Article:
Where a company had already begun to account for its derivative contracts to which regulations 7, 8 and/or 9 would apply using a fair value basis of accounting before the start of its first accounting period beginning on or after 1 January 2015 the treatment that applied in earlier periods continues to apply. That is if it had not elected to disapply regulations 7 and 8 and/or 9 it is automatically deemed to have elected for the relevant regulation(s) to apply for accounting periods beginning on or after 1 January 2015. Equally, if it had elected to disapply regulations 7 and 8 and/or 9, it is not deemed to have elected for the relevant regulation(s) to apply for accounting periods beginning on or after 1 January 2015 (SI 2014/3188, reg 9). Such companies can elect for a different treatment for accounting periods beginning on or after 1 January 2015 but only for derivative contracts to which they become a party on or after the date specified in the election, which must be later than the date that it is made (reg 6A(2)(b)).

What treatment applies if a company makes an election?

Where a company elects for regulation 7 and/or 8 to apply to its currency and/or commodity and debt contracts that it uses to hedge forecast transactions or firm commitments any profits or losses arising on such contracts, as recognised in its accounts in accordance with generally accepted accounting practice, will normally be disregarded in determining its profits or losses for tax purposes. Instead profits and losses arising on such contracts will generally be brought into account for tax purposes when the company ceases to be a party to the derivative contract or, if earlier, when the hedged item begins to affect profit or loss. Regulations 7 and 8 do not apply to a particular contract where profits or losses arising on the hedged item are brought into account for tax purposes on a fair value basis (regs 7(1)(a)(ii), 8(1)(a)(ii)). This is because in such cases the fair value profits and losses arising on the contract should be offset by fair value losses or profits arising on the hedged item.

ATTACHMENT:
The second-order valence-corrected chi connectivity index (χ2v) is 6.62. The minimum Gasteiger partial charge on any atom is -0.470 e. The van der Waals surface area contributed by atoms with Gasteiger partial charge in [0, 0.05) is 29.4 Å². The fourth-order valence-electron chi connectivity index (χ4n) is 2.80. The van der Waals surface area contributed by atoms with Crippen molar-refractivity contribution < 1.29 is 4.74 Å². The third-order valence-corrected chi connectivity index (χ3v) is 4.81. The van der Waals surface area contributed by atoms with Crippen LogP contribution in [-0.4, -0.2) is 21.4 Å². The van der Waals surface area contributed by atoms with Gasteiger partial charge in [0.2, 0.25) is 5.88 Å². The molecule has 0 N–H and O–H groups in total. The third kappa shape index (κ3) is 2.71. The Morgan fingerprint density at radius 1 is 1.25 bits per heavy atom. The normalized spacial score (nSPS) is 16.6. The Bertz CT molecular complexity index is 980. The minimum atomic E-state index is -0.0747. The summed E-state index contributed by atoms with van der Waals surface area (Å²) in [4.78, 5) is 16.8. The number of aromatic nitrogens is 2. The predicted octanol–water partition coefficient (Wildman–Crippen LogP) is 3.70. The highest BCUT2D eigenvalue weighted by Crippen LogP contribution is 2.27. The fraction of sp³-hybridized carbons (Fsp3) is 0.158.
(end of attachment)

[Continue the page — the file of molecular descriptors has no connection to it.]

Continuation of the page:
Regulation 9 applies to an interest-rate contract that is used to hedge an asset or liability, receipt or expense, unless profits or losses arising on the hedged item are recognised for tax purposes on a fair value basis. Where regulation 9 applies, profits and losses arising on an interest rate contract are recognised for tax purposes on an ‘appropriate accruals basis’ (reg 9(1), (2)). This is intended to encapsulate the accounting treatment that applied for UK GAAP purposes for accounting periods beginning before 1 January 2015 where a company did not adopt FRS 26. For example, where a company borrowed on floating-rate terms but wanted fixed rate funding and entered into a fixed: floating interest rate swap, the profits and losses arising on the interest rate swap would be recognised on an accruals basis for tax purposes. The effect was that the company’s cost of borrowing became the fixed rate that it was paying under the terms of the fixed leg of the interest rate swap.